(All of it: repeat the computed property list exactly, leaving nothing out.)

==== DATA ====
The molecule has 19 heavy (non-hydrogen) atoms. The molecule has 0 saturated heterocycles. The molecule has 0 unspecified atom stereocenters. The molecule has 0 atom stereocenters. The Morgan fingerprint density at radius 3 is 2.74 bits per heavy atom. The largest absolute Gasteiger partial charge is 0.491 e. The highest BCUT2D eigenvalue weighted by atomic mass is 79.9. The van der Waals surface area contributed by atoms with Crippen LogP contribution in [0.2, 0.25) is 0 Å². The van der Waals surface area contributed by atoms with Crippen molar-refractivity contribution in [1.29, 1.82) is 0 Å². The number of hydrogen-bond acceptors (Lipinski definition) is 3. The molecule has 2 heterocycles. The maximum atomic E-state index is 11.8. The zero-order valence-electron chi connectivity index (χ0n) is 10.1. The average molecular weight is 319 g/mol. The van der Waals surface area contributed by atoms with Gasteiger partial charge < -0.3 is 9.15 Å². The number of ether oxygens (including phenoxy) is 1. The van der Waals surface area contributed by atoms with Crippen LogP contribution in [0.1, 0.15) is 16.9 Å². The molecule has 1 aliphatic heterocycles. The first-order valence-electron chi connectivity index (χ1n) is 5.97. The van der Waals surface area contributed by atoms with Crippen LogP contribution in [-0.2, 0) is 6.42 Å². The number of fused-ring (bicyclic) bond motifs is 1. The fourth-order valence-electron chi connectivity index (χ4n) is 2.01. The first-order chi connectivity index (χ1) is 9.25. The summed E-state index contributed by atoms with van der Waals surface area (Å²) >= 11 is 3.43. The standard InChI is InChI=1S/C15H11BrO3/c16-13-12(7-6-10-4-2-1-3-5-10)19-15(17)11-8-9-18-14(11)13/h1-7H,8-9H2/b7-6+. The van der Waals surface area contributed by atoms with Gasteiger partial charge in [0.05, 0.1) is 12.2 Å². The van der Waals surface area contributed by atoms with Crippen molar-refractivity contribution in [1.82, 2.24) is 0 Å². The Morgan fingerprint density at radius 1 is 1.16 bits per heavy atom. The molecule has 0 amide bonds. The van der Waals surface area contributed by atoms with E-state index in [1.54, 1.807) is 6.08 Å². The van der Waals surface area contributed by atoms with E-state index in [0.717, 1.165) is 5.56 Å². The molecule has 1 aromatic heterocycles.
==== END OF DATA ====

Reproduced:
The molecule has 19 heavy (non-hydrogen) atoms. The molecule has 0 saturated heterocycles. The molecule has 0 unspecified atom stereocenters. The molecule has 0 atom stereocenters. The Morgan fingerprint density at radius 3 is 2.74 bits per heavy atom. The largest absolute Gasteiger partial charge is 0.491 e. The highest BCUT2D eigenvalue weighted by atomic mass is 79.9. The van der Waals surface area contributed by atoms with Crippen LogP contribution in [0.2, 0.25) is 0 Å². The van der Waals surface area contributed by atoms with Crippen molar-refractivity contribution in [1.29, 1.82) is 0 Å². The number of hydrogen-bond acceptors (Lipinski definition) is 3. The molecule has 2 heterocycles. The maximum atomic E-state index is 11.8. The zero-order valence-electron chi connectivity index (χ0n) is 10.1. The average molecular weight is 319 g/mol. The van der Waals surface area contributed by atoms with Gasteiger partial charge < -0.3 is 9.15 Å². The number of ether oxygens (including phenoxy) is 1. The van der Waals surface area contributed by atoms with Crippen LogP contribution in [0.1, 0.15) is 16.9 Å². The molecule has 1 aliphatic heterocycles. The first-order valence-electron chi connectivity index (χ1n) is 5.97. The van der Waals surface area contributed by atoms with Crippen LogP contribution in [-0.2, 0) is 6.42 Å². The number of fused-ring (bicyclic) bond motifs is 1. The fourth-order valence-electron chi connectivity index (χ4n) is 2.01. The first-order chi connectivity index (χ1) is 9.25. The summed E-state index contributed by atoms with van der Waals surface area (Å²) >= 11 is 3.43. The standard InChI is InChI=1S/C15H11BrO3/c16-13-12(7-6-10-4-2-1-3-5-10)19-15(17)11-8-9-18-14(11)13/h1-7H,8-9H2/b7-6+. The van der Waals surface area contributed by atoms with Gasteiger partial charge in [0.05, 0.1) is 12.2 Å². The van der Waals surface area contributed by atoms with Crippen molar-refractivity contribution in [1.82, 2.24) is 0 Å². The Morgan fingerprint density at radius 1 is 1.16 bits per heavy atom. The molecule has 0 amide bonds. The van der Waals surface area contributed by atoms with E-state index in [1.54, 1.807) is 6.08 Å². The van der Waals surface area contributed by atoms with E-state index in [0.717, 1.165) is 5.56 Å². The molecule has 1 aromatic heterocycles.